Is Nokia's E62 smart enough?
The cell-phone giant plans to break Palm and RIM's lock on the U.S. smartphone market with a powerful, affordable phone.
By Michal Lev-Ram, Business 2.0 Magazine writer-reporter

(Business 2.0 Magazine) -- It's not often that Nokia finds itself the underdog. But in the business of smartphones - powerful wireless devices that can handle e-mail and office documents in a compact package - that's exactly where the world's largest cell-phone maker stands.

With nearly 50 percent market share, Nokia (Charts) reigns over smart device sales worldwide. In the United States, though, it lags behind more entrenched players like Palm (Charts),Motorola (Charts) and RIM (Charts), maker of the BlackBerry. Here, Palm's Treo and Research In Motion's BlackBerry dominate smartphone sales, together holding more than 70 percent of the market.


With its new E62 smartphone, unveiled at this month's CTIA IT & Entertainment show in Los Angeles, Nokia is hoping to change the game with an unbeatable proposition - price.

A high price has long been the weakness of smartphones. Early adopters and gadget hounds have been willing to shell out hundreds of dollars for the latest, most capable devices. But for the mass market, which is used to heavily subsidized phones that often come free with service, paying more than $100 for a cell phone comes as a shock.

If the much-anticipated E62 lives up to its hype, the phone could boost Nokia's U.S. market share - and jumpstart the entire smartphone market.

Nice price

At barely half an inch thick, the E62 - an Americanized version of Nokia's popular E61 -- features a full QWERTY keypad, 80 megabytes of built-in memory, and support for a variety of e-mail platforms. But you'll find those features in Treos and BlackBerrys, too.

So just what does the E62 have that other smartphones don't? Arguably, its most striking feature is an affordable price tag: Starting at the end of September, it will be available for as little as $150 from Cingular, its exclusive U.S. carrier. RIM's new BlackBerry Pearl sells for $199, while Palm's cheapest new phones go for $299. (All of these prices require signing up for some form of service contract.)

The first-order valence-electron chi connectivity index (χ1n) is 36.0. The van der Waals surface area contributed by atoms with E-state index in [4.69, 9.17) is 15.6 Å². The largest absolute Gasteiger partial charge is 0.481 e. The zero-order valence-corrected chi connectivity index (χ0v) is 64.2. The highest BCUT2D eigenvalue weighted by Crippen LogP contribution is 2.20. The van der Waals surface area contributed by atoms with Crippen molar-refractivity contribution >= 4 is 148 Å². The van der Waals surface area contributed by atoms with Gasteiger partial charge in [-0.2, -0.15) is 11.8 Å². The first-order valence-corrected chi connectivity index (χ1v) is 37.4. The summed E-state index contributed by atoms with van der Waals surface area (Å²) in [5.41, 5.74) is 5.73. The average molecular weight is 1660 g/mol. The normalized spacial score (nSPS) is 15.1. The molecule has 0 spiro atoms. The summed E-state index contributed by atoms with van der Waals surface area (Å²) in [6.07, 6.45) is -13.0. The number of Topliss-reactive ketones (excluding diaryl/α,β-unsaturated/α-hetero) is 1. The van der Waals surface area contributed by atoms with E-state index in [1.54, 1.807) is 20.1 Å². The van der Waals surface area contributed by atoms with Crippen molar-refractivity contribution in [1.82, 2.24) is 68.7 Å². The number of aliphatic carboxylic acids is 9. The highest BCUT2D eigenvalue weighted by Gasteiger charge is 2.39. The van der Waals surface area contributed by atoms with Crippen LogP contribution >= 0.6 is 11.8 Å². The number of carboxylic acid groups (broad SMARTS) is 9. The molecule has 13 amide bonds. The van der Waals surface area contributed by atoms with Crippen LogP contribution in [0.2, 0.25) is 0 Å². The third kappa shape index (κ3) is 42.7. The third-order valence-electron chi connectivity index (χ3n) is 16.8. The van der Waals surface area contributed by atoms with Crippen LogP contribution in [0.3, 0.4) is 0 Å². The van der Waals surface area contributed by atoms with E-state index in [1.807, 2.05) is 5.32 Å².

Nokia spokesperson Laurie Armstrong says that it's the E62's features, not its price tag, that are most compelling.

But according to analysts, lower prices are what's needed to drive rapid uptake in U.S. smartphone sales, which -- despite accounting for about 20 percent of new cell phone purchases -- still make up just 3 percent of total mobile phone subscriptions nationwide.

Of course, Nokia's not the only one pushing sleek phones at lower price points. Selling for as little as $199, Motorola's recently launched Q smartphone also attracted customers with a relatively affordable price tag (not to mention Razr-like looks).

And Nokia's got plenty of other U.S. competition, affordable or not, to contend with. RIM's new BlackBerry Pearl is already earning major cool points for its sleek design. Palm, maker of the popular Treo smartphone, is set to release an additional two smart devices in the United States by end of this year.

"Price only opens the door," says Jim Christensen, director of product communications at Palm. "But if you take a device home and it doesn't meet your expectations, it's going right back to the store."

Smart enough?

Indeed, despite Nokia's high hopes (and plenty of rave reviews), some analysts are skeptical the E62 has what it takes to become Nokia's "it" device for U.S consumers, and significantly drive smartphone sales.

"People are always trying to identify the next Razr, or the next paradigm-shifting device," says Chris Ambrosio, director of the wireless device strategy service at Strategy Analytics, a Boston-based research and consulting firm. "The E62 isn't it, though it is a pretty compelling device and definitely a step in the right direction for Nokia."

According to Ambrosio, we're still a few years away from smartphone proliferation, and that's not just due to the high cost factor of prevailing U.S. smart devices. Here at home, the mobile market is only about 70 percent saturated, meaning carriers are still focused on growing subscriber numbers by offering heavily subsidized basic phones.

In fact, Ambrosio suggests Nokia might have greater success in developing a U.S. smartphone based on its N-series of multimedia phones, which focus on digital-camera and video features, not mobile e-mail.

But to meet its goal of changing the game, all Nokia has to do is take some U.S. market share from Palm and RIM - and in a price-sensitive market, where buyers are used to cheap phones, a $50 discount over the competition may well be enough to get it there. Top of page

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